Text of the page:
Politicians claim that they are supporting the scheme ‘for the sake of the children’– to create jobs so that they will remain in the in the community. However their plans risk turning Llanbedr into an irrelevant dormitory village without delivering promised employment opportunities at the enterprise zone. Young people flee such places.
This bypass is a vanity project driven by politicians rather than public demand or evidence of need.
‘Parking is a problem in Llanbedr.’
Land is a available to create off street parking in the village but Gwynedd Council has preferred to ignore this. In any case, if a bypass is built, and passing traffic vanishes together with commercial activity in the village, who will have a parking problem?
‘The road through Llanbedr is dangerous.’
Gwynedd Council was unable to find any evidence of there being a road traffic accident in the village to support their case for a bypass. The Dolgellau bypass has become a notorious accident black spot requiring roundabouts to be built. Will the same happen at Llanbedr? Any perceived danger could be greatly reduced by providing a footbridge alongside the road bridge.
‘Traffic fumes in the village are a hazard.’
If this was true, then who would be left alive in Barmouth or Porthmadog.
‘A bypass will transform Llanbedr into the “gateway” to the Rhinogau.’
Llanbedr certainly is the gateway to the Rhinogau at the moment, but how can it continue to be if a bypass encourages tourist to speed blindly past the village?
‘Road signs on the bypass will solve the problem of lost passing trade.’
Does anyone know of an example of this working?
‘According to Gwynedd Council, fifty jobs and fifteen businesses are already “supported” at the Llanbedr enterprise zone and a bypass is essential for further development.’
Really? Local knowledge can only detect about seven permanent jobs there. When Gwynedd Council were asked to provide evidence to support the jobs claim they initially refused to do so, but when reminded of their obligations under freedom of information legislation disclosed a list of companies and employees obtained from the airfield operators.Twenty years ago QinetiQ were employing over 200 on the site, and the community still overwhelmingly rejected proposals for a bypass because of the adverse effects it would have on their village.
‘According to the enterprise zone operators — Snowdonia Aerospace LLP — they have already “invested” £2m at the site and further expenditure of £20m is planned.’
This may not be a myth but in view of their extraordinary claims about employment, how seriously should it be taken? And is this really investment by Snowdonia Aerospace LLP, or just government money being channelled through the operators?
‘Llanbedr is the ideal site for a UK Spaceport. …’
There seems to be a very real possibility that two major holiday tourist developments in the area would have to close to satisfy runway extension and safety problems if this project goes ahead. One of these provides over 20 permanent jobs and over 80 in season. The other is of a similar size, Would a spaceport, requiring highly specialised personnel, provide anything like the same local recruitment opportunities?
‘No bypass — no spaceport.’
Llanbedr is the most remote of the sites short-listed by the government for a spaceport, so the danger is that we get an unnecessary bypass without getting a spaceport. And do locals really support plans for a spaceport here? Nobody has asked them yet.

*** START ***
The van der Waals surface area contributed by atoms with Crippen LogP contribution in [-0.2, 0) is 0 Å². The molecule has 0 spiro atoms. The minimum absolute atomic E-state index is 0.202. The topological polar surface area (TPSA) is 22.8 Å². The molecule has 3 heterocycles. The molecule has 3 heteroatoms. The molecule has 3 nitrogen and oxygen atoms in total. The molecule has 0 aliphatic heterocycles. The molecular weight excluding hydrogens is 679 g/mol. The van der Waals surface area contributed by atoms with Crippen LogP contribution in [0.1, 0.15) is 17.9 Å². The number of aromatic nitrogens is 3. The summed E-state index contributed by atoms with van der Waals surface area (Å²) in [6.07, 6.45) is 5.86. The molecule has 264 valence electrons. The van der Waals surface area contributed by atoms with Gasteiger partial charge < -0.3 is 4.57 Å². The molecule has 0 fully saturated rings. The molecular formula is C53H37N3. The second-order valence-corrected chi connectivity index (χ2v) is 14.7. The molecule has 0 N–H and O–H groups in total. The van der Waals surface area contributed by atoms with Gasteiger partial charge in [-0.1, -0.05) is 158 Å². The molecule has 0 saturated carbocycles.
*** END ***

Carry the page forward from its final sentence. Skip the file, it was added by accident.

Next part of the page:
‘The “new road” is all about Llanbedr access improvements.’
You don’t improve access to a village by diverting traffic away from it, do you?
‘Anyone who is against the bypass is just anti development.’
One thing that the village seems to be united about is that appropriate development at the enterprise zone will enable the airfield to resume its beneficial contributions to the local economy. This is universally welcomed, but why is a bypass needed for this to happen now when activity at the airfield has been far, far greater in the past without one being necessary?
If it walks like a bypass, talks like a bypass, and looks like a bypass, it is bypass, not a new access road, with all the consequences that bypassing the village will bring.
Visual impact, wildlife, and noise
It is understood that the plan is to build the bypass across the River Artro flood plane on a high embankment and this may be topped by a stone wall. Sound from traffic on an embankments really carries and this will bring high speed traffic noise to Llanbedr for the first time.
A vast new cast concrete bridge spanning both the river and Mochras Road will be needed close to the riverside car park. This will inevitably be intrusive and ugly, but Natural Resources Wales is concerned that it may not be big enough. Because of increased flood risk to houses and businesses in the village if the bypass is built, they have suggested that a flyover, or even a viaduct may be needed,
Anyone who has seen Gwynedd Council’s video simulation of what the bypass will look like knows that it will bring a totally inappropriate touch of suburbia to the pleasant rural setting of Llanbedr. Not the kind of thing that visitors come to the Snowdonia National Park for, but exactly the kind of place they will want to hurry on past.
Although Gwynedd Council must have spent a fortune on ‘environmental’ reports on wildlife in order to assess the impact of a bypass on populations of bats, otters, badgers, and other wildlife, much less attention seems to have been accorded to its impact on the existing economy and the human population.
The holiday lodge development on the edge of the village will be tranquil no more. It will be within yards of a bypass.
A ‘bathouse’ which a local businessman was recently forced to build at a cost of £25k may now become redundant as the bypass will cut across the flight path of the bats that the bathouse was intended to save.
If the bypass is built, then the land between the village and new road is likely to be ‘in-filled’ with new housing developments. Some say that flood risk will prevent this, but with the shortage of housing and building land in the UK, such building on flood plains is taking place all over the country.
This in not the kind of transport infrastructure that can be hidden or ignored, so what are the real known benefits?
If you want a dead rural community full of holiday cottages and retirement homes, then support Gwynedd Council’s plans for the Llanbedr bypass.
© 2017 Protect Llanbedr. All rights reserved.